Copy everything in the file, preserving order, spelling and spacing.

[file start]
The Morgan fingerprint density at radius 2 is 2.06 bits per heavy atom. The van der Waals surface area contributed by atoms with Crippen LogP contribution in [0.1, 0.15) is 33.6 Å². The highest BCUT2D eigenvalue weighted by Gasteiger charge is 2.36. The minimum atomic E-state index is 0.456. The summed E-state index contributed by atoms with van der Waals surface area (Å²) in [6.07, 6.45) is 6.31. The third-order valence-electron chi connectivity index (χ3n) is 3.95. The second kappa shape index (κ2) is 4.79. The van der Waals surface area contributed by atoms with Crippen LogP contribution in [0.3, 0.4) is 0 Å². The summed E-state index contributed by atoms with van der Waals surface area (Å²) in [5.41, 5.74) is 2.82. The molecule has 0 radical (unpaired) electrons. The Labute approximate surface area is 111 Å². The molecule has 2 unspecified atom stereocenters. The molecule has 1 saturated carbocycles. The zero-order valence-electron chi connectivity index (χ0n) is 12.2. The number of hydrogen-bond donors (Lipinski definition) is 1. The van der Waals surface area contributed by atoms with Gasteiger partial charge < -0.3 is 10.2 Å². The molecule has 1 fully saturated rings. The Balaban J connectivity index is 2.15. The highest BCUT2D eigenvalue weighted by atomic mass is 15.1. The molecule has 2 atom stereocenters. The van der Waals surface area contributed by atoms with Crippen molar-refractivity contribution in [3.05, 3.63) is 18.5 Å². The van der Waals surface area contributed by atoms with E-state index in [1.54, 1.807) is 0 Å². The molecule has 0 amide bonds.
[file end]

The Morgan fingerprint density at radius 2 is 2.06 bits per heavy atom. The van der Waals surface area contributed by atoms with Crippen LogP contribution in [0.1, 0.15) is 33.6 Å². The highest BCUT2D eigenvalue weighted by Gasteiger charge is 2.36. The minimum atomic E-state index is 0.456. The summed E-state index contributed by atoms with van der Waals surface area (Å²) in [6.07, 6.45) is 6.31. The third-order valence-electron chi connectivity index (χ3n) is 3.95. The second kappa shape index (κ2) is 4.79. The van der Waals surface area contributed by atoms with Crippen LogP contribution in [0.3, 0.4) is 0 Å². The summed E-state index contributed by atoms with van der Waals surface area (Å²) in [5.41, 5.74) is 2.82. The molecule has 0 radical (unpaired) electrons. The Labute approximate surface area is 111 Å². The molecule has 2 unspecified atom stereocenters. The molecule has 1 saturated carbocycles. The zero-order valence-electron chi connectivity index (χ0n) is 12.2. The number of hydrogen-bond donors (Lipinski definition) is 1. The van der Waals surface area contributed by atoms with Gasteiger partial charge < -0.3 is 10.2 Å². The molecule has 1 fully saturated rings. The Balaban J connectivity index is 2.15. The highest BCUT2D eigenvalue weighted by atomic mass is 15.1. The molecule has 2 atom stereocenters. The van der Waals surface area contributed by atoms with Crippen molar-refractivity contribution in [3.05, 3.63) is 18.5 Å². The van der Waals surface area contributed by atoms with E-state index in [1.54, 1.807) is 0 Å². The molecule has 0 amide bonds.